Dietvorst and Bharti also explored how the level of uncertainty in a decision-making setting interacts with diminishing sensitivity to error. The researchers assigned participants to forecasting tasks with varying levels of uncertainty and had them choose between their own predictions and those made by an algorithm. Even though the algorithm always followed the best possible forecasting strategy, its odds of a perfect forecast went down as uncertainty went up. This would be the case for any forecaster, algorithmic or otherwise—and yet participants became more likely to choose their own predictions as the level of uncertainty increased.
This held even when participants recognized that the algorithm performed better on average. A belief that their own predictions were more likely to be perfect—even if less accurate on average—was more important, the researchers find.
The findings have implications for business decision makers and the general public, who often face what the researchers call “irreducible uncertainty”—situations where complete certainty isn’t possible until the outcome is known. For example, there’s no way for managers to know next quarter’s product demand until the quarter ends. If they bypass a superior algorithmic forecast and trust a human instead, hoping for perfection, they’ll end up with a lower average forecast accuracy in the long run, which could lead to unnecessary inventory costs.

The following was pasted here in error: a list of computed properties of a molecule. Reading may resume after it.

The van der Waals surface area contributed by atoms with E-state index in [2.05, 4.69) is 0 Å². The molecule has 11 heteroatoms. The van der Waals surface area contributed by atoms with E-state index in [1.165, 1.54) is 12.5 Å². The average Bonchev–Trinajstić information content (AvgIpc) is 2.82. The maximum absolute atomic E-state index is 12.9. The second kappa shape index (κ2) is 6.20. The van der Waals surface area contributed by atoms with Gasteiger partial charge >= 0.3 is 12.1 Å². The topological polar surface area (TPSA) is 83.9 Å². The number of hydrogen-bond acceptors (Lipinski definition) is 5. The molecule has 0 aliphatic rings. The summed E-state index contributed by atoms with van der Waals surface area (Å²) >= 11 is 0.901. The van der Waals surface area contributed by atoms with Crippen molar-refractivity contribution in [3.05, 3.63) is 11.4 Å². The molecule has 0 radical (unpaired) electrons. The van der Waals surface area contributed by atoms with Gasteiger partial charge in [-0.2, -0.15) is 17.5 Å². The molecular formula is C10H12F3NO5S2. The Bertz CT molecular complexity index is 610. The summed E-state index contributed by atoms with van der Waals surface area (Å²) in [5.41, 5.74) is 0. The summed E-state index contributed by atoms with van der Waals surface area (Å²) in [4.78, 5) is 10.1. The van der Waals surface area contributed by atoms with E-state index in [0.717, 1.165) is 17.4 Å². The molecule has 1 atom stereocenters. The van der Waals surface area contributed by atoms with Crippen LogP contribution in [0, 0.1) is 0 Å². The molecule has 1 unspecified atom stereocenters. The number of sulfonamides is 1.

Similarly, beliefs that human drivers are more likely than an algorithm to make a perfect decision could cause us to delay adopting self-driving technology, even if such technology would dramatically improve traffic safety on average.
People’s diminishing sensitivity to error and preference for variance could penalize some algorithms less than others. Although he hasn’t studied whether or how these preferences vary across different types of algorithms, Dietvorst says the fact that machine-learning algorithms are able to improve their performance over time means that people may be more likely to believe they’re capable of perfect or near-perfect forecasts in the future.
When comparing an ML algorithm to one that’s constant, “you might believe that a machine-learning algorithm gives you a relatively higher chance of being near perfect,” Dietvorst says, “even if the past performance that you’ve seen from the two is identical.”